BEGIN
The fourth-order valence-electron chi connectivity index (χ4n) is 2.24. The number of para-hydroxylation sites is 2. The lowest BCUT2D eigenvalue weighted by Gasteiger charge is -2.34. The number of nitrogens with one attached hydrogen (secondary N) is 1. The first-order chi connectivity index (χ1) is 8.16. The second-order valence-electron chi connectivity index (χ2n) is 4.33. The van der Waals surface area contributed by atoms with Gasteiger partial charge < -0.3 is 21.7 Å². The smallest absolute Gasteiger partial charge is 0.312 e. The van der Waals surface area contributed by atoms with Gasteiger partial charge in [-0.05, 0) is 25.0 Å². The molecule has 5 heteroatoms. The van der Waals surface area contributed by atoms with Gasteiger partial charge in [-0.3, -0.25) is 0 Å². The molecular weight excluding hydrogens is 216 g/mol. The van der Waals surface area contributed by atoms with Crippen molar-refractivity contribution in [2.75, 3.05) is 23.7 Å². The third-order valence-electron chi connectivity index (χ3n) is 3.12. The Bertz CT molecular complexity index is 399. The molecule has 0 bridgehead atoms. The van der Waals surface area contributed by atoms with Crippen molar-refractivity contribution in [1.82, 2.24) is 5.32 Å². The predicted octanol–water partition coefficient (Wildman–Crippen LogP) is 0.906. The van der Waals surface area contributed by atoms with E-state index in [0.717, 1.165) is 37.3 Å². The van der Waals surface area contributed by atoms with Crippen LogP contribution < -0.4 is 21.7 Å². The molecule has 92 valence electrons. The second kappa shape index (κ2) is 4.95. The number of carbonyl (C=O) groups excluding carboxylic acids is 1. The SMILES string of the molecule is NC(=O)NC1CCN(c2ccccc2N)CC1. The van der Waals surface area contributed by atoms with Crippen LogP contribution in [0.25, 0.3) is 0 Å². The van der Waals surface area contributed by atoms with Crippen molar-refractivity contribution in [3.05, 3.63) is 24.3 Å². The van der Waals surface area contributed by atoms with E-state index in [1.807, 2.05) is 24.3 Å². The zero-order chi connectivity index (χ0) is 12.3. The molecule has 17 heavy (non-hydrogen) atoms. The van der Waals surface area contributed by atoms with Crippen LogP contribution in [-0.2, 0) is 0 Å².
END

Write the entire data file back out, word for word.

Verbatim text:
The fourth-order valence-electron chi connectivity index (χ4n) is 2.24. The number of para-hydroxylation sites is 2. The lowest BCUT2D eigenvalue weighted by Gasteiger charge is -2.34. The number of nitrogens with one attached hydrogen (secondary N) is 1. The first-order chi connectivity index (χ1) is 8.16. The second-order valence-electron chi connectivity index (χ2n) is 4.33. The van der Waals surface area contributed by atoms with Gasteiger partial charge < -0.3 is 21.7 Å². The smallest absolute Gasteiger partial charge is 0.312 e. The van der Waals surface area contributed by atoms with Gasteiger partial charge in [-0.05, 0) is 25.0 Å². The molecule has 5 heteroatoms. The van der Waals surface area contributed by atoms with Gasteiger partial charge in [-0.3, -0.25) is 0 Å². The molecular weight excluding hydrogens is 216 g/mol. The van der Waals surface area contributed by atoms with Crippen molar-refractivity contribution in [2.75, 3.05) is 23.7 Å². The third-order valence-electron chi connectivity index (χ3n) is 3.12. The Bertz CT molecular complexity index is 399. The molecule has 0 bridgehead atoms. The van der Waals surface area contributed by atoms with Crippen molar-refractivity contribution in [1.82, 2.24) is 5.32 Å². The predicted octanol–water partition coefficient (Wildman–Crippen LogP) is 0.906. The van der Waals surface area contributed by atoms with E-state index in [0.717, 1.165) is 37.3 Å². The van der Waals surface area contributed by atoms with Crippen LogP contribution < -0.4 is 21.7 Å². The molecule has 92 valence electrons. The second kappa shape index (κ2) is 4.95. The number of carbonyl (C=O) groups excluding carboxylic acids is 1. The SMILES string of the molecule is NC(=O)NC1CCN(c2ccccc2N)CC1. The van der Waals surface area contributed by atoms with Crippen LogP contribution in [0.25, 0.3) is 0 Å². The van der Waals surface area contributed by atoms with Crippen molar-refractivity contribution in [3.05, 3.63) is 24.3 Å². The van der Waals surface area contributed by atoms with E-state index in [1.807, 2.05) is 24.3 Å². The zero-order chi connectivity index (χ0) is 12.3. The molecule has 17 heavy (non-hydrogen) atoms. The van der Waals surface area contributed by atoms with Crippen LogP contribution in [-0.2, 0) is 0 Å².